Denmark

Category archives for Denmark

The European Science Foundation has a project called the European Reference Index for the Humanities (ERIH). … there are specifities [!] of Humanities research, that can make it difficult to assess and compare with other sciences. Also, it is not possible to accurately apply to the Humanities assessment tools used to evaluate other types of…

Tobias Bondesson treats us to the tale of a recent find that blew his mind. Oh, mercy mercenary me! Being a detectorist is damn hard work! I get out of bed at the crack of dawn on my day off from work to perform the ritual of “sweep, beep, dig deep” for as many hours…

The Skalk article I mentioned the other day (with the rubber goat) tells the story of an unusual find made in northernmost Jutland in the summer of 2005. Peter Jensen was stripping some land of topsoil for gravel extraction when, from the vantage point of his machine, he spotted something interesting on the ground. Jensen…

Danish Rubber Goat

I’m a big fan of Danish archaeology. In my opinion it is the best in Scandinavia, both regarding the sites they have and what they write about them. This love of Danish archaeology has been a strong incentive for me to learn to read Danish easily, though I still have a very hard time understanding…

Fornvännen is one of Scandinavia’s main scholarly journals about archaeology, Medieval art and adjacent disciplines. Its first volume appeared in 1906, and for the past several decades it’s been issued quarterly. I’ve been an avid reader since 1990 and one of the journal’s editors since 1999. I’m very proud to announce that the first 100…

Villestofte: Danish Bog Booty

Long-time Dear Readers may remember that I’ve written in the past about the wonderful Danish war booty sacrifices. Victorious defenders dunked the equipment of foreign armies they had beaten into sacred lakes, mainly during the Late Roman Iron Age c. AD 150-400. The lakes soon silted up into bogs, whose anaerobic conditions preserved the weaponry…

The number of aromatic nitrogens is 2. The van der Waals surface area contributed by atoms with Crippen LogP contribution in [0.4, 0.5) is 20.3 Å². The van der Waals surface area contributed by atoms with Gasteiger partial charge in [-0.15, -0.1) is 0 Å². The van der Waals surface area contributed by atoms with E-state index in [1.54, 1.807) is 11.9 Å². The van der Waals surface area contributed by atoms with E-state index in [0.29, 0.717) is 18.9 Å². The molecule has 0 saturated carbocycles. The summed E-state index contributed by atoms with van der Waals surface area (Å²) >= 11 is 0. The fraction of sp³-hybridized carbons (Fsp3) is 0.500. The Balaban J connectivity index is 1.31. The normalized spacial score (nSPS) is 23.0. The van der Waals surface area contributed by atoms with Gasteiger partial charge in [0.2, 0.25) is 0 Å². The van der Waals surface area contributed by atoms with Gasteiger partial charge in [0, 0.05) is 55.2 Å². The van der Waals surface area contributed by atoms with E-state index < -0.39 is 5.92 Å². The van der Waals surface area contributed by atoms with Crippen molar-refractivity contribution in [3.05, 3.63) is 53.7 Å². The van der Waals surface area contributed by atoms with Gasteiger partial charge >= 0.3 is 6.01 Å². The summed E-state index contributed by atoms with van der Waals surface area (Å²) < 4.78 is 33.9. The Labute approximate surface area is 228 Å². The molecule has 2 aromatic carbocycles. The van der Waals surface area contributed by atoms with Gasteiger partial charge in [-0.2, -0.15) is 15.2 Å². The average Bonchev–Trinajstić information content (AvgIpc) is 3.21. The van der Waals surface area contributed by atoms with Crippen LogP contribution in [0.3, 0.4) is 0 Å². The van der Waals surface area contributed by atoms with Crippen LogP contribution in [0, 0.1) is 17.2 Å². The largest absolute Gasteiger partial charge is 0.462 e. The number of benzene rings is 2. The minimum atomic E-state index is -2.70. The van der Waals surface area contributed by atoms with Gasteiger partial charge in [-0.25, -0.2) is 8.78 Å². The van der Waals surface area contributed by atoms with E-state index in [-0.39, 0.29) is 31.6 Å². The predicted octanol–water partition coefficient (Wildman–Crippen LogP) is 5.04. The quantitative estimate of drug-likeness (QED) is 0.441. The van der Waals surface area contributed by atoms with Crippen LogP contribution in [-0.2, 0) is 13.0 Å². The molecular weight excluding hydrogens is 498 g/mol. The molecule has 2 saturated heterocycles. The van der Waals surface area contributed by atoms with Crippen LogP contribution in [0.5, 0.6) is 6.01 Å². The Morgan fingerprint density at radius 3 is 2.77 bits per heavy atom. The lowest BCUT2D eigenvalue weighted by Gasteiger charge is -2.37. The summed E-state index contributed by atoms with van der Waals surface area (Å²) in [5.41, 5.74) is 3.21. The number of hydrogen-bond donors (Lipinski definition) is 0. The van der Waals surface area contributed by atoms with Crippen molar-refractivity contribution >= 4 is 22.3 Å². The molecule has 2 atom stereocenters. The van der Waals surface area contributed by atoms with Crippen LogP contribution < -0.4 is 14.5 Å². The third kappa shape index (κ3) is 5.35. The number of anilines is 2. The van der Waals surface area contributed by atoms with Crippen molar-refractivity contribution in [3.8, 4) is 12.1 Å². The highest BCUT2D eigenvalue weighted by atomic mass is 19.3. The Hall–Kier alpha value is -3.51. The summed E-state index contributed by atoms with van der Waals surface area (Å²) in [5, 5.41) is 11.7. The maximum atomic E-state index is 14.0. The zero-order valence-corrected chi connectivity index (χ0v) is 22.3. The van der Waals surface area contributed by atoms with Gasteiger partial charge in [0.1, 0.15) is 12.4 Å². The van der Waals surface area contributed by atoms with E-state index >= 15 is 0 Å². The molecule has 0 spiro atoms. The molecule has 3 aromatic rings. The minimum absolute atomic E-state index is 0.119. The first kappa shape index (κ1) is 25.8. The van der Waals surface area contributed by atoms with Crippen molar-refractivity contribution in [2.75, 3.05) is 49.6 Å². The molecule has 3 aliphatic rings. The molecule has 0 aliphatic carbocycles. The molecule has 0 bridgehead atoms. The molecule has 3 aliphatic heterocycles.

Uppåkra Produces Marvels

Without much fanfare, the Department of Archaeology in Lund continues its excavations at the insanely large and wealthy 1st Millennium settlement at Uppåkra parish church outside Lund. This place was clearly a royal seat and the finds are unbelievably rich both in number and quality. A week-by-week fieldwork diary in Swedish is available here, and…

I’ve checked the literature and found out what really happened in the Goldhahn vs. Berntsson fight about barrow-building. Of course, whatever the result, it would have left the Lund Archaeological Review editors looking bad.

A very early classic of Swedish archaeology is the zoologist Sven Nilsson‘s 1838-1843 book Skandinaviska nordens urinvånare. The work is a seminal exercise in ethnoarchaeology, where Nilsson used contemporary ethographic accounts of lo-tech societies to interpret Stone Age finds. Nilsson opens the first chapter as follows (and I translate, as the 1866 English edition doesn’t…

Karl Hauck 1916-2007

An old sorcerer has passed away. Karl Hauck was the single most influential contributor to the iconology, the interpretation of mythological imagery, of 1st Millennium AD Northern Europe. Hauck’s interpretations built upon solid knowledge of later written sources, most importantly the Icelandic literature of the High Middle Ages. They were sometimes fanciful, always creative, and…